Experts believe the sarcophagus, dated to the 14th century, will fill in some blanks about medieval burial practices.
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As Notre Dame de Paris enters an important phase of its reconstruction, a team of archaeologists have unearthed a treasure trove of history. A routine examination of the floor to prepare for the reconstruction of the spire has led to the discovery of a tomb and a sarcophagus.
While there is no indication of who it is buried under the famed French cathedral, experts believe the sarcophagus dates to the 14th century. The find is said to advance our understanding of medieval burial practices. Meanwhile, a pit was also discovered under the floor that dates back to the initial laying of the foundation, in the 11th century.
According to Robb Report, the tombs and sarcophagus were placed underneath a section of floor that dates to the 18th century. The sarcophagus was made of lead and it looks as though it has been somewhat crushed and warped over the centuries.
Although the sarcophagus bears some damage, preliminary examinations suggest that the remains inside could be remarkably well preserved. In a Reuters report, Christophe Besnier of France’s National Archaeological Institute said that the team was able to insert a small camera. From the images, the team identified cloth and organic material such as hair and plants.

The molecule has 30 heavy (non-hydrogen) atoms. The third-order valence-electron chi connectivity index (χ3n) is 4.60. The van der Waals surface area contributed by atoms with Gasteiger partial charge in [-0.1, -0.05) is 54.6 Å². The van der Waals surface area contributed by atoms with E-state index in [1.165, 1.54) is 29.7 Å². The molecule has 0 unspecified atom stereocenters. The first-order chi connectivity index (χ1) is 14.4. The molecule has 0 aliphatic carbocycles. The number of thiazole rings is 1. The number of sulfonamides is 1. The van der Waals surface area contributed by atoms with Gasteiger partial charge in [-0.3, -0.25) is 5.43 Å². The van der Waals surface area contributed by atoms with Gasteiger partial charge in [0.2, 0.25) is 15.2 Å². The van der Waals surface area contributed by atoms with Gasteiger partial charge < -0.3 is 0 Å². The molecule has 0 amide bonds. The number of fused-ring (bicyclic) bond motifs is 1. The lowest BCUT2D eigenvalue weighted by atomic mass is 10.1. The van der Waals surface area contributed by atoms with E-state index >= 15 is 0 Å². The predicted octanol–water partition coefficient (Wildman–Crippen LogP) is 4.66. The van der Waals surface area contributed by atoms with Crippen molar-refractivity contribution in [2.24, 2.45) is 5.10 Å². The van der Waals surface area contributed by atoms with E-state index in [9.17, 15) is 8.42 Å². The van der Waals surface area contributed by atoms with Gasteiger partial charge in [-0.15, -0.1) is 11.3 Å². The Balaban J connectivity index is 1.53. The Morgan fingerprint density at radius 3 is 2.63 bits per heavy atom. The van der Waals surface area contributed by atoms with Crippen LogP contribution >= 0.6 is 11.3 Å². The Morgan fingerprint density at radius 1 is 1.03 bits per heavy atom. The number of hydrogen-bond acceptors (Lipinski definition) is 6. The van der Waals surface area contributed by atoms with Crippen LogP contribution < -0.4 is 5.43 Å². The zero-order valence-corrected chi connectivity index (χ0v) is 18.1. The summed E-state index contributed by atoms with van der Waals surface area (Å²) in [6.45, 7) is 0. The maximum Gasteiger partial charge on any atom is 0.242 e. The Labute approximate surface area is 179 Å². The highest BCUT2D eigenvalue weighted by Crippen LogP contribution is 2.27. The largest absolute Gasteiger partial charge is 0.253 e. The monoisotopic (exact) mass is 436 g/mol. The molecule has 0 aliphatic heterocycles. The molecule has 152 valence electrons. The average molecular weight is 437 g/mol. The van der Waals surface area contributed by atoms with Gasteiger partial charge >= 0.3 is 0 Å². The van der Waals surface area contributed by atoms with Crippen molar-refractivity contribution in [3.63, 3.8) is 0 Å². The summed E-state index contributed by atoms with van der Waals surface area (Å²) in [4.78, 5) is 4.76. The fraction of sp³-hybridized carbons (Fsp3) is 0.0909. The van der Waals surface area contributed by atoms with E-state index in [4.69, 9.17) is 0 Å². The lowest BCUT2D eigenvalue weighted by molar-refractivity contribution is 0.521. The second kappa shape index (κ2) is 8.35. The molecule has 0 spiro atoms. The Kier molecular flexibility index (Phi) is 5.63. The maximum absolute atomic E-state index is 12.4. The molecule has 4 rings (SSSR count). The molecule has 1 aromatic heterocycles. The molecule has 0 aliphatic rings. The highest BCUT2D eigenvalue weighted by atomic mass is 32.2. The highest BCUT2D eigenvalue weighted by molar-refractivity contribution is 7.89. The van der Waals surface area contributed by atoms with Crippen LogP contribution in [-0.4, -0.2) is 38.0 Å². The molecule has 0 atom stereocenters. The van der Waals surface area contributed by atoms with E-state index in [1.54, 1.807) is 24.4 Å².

The plants that were discovered were a significant find, as it could help identify the remains. It has been previously documented that members of the social elite were buried with leaves of a boxwood tree which helped preserve the body. Experts must still confirm the type of leaves that were within the sarcophagus, but it is now thought that the remains belonged to a dignitary.
Also found underneath the floor are the broken remains of sculptures, including a pair of hands, a bust of a bearded man, and a few sculpted vegetables. These remnants were also well preserved, with some bearing their original paint.
While the findings are fascinating, archaeologists cannot take their time excavating the site. In order to stay on track for their projected 2024 reopening, the spire reconstruction must commence. To set up the massive scaffolding that this job will require, the floor must be reclosed and made sturdy. Science Alert notes that the archaeological team has been given until March 25 to finish their work.